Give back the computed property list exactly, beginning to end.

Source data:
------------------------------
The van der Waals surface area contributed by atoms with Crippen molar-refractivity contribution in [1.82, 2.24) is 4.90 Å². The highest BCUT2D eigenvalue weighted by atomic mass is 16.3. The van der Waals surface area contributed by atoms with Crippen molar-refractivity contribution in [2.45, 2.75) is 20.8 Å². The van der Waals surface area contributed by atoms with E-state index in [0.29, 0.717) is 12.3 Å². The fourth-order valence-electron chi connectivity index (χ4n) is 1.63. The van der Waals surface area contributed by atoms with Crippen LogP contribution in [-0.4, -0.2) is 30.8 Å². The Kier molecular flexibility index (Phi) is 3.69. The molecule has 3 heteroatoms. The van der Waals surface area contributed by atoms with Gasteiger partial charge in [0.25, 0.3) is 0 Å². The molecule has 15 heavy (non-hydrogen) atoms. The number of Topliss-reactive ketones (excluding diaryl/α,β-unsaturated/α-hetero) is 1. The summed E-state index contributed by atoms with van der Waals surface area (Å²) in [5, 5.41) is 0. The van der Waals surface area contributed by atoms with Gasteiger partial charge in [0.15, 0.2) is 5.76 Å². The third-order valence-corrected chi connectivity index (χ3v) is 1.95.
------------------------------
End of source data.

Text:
The van der Waals surface area contributed by atoms with Crippen molar-refractivity contribution in [1.82, 2.24) is 4.90 Å². The highest BCUT2D eigenvalue weighted by atomic mass is 16.3. The van der Waals surface area contributed by atoms with Crippen molar-refractivity contribution in [2.45, 2.75) is 20.8 Å². The van der Waals surface area contributed by atoms with E-state index in [0.29, 0.717) is 12.3 Å². The fourth-order valence-electron chi connectivity index (χ4n) is 1.63. The van der Waals surface area contributed by atoms with Crippen LogP contribution in [-0.4, -0.2) is 30.8 Å². The Kier molecular flexibility index (Phi) is 3.69. The molecule has 3 heteroatoms. The van der Waals surface area contributed by atoms with Gasteiger partial charge in [0.25, 0.3) is 0 Å². The molecule has 15 heavy (non-hydrogen) atoms. The number of Topliss-reactive ketones (excluding diaryl/α,β-unsaturated/α-hetero) is 1. The summed E-state index contributed by atoms with van der Waals surface area (Å²) in [5, 5.41) is 0. The van der Waals surface area contributed by atoms with Gasteiger partial charge in [0.15, 0.2) is 5.76 Å². The third-order valence-corrected chi connectivity index (χ3v) is 1.95.